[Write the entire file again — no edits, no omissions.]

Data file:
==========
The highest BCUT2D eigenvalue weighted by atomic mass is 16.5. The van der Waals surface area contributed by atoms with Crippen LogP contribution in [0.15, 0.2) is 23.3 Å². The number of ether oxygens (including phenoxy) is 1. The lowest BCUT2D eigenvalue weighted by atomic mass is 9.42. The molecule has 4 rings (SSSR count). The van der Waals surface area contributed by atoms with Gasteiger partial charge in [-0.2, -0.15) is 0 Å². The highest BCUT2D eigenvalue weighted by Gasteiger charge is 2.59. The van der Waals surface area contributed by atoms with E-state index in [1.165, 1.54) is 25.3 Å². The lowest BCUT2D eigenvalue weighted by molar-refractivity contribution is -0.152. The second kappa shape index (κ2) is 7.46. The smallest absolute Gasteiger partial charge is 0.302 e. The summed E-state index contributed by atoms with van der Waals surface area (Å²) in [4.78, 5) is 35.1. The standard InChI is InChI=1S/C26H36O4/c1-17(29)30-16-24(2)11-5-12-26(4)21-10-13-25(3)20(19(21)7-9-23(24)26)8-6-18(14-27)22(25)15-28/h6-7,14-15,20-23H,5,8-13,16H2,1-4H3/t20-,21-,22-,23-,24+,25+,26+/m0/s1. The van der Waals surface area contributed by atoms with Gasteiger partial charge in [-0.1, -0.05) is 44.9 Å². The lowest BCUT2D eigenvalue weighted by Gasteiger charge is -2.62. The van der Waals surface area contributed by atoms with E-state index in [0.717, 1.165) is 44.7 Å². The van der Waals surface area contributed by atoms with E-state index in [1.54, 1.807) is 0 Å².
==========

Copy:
The highest BCUT2D eigenvalue weighted by atomic mass is 16.5. The van der Waals surface area contributed by atoms with Crippen LogP contribution in [0.15, 0.2) is 23.3 Å². The number of ether oxygens (including phenoxy) is 1. The lowest BCUT2D eigenvalue weighted by atomic mass is 9.42. The molecule has 4 rings (SSSR count). The van der Waals surface area contributed by atoms with Gasteiger partial charge in [-0.2, -0.15) is 0 Å². The highest BCUT2D eigenvalue weighted by Gasteiger charge is 2.59. The van der Waals surface area contributed by atoms with E-state index in [1.165, 1.54) is 25.3 Å². The lowest BCUT2D eigenvalue weighted by molar-refractivity contribution is -0.152. The second kappa shape index (κ2) is 7.46. The smallest absolute Gasteiger partial charge is 0.302 e. The summed E-state index contributed by atoms with van der Waals surface area (Å²) in [4.78, 5) is 35.1. The standard InChI is InChI=1S/C26H36O4/c1-17(29)30-16-24(2)11-5-12-26(4)21-10-13-25(3)20(19(21)7-9-23(24)26)8-6-18(14-27)22(25)15-28/h6-7,14-15,20-23H,5,8-13,16H2,1-4H3/t20-,21-,22-,23-,24+,25+,26+/m0/s1. The van der Waals surface area contributed by atoms with Gasteiger partial charge in [-0.1, -0.05) is 44.9 Å². The lowest BCUT2D eigenvalue weighted by Gasteiger charge is -2.62. The van der Waals surface area contributed by atoms with E-state index in [0.717, 1.165) is 44.7 Å². The van der Waals surface area contributed by atoms with E-state index in [1.54, 1.807) is 0 Å².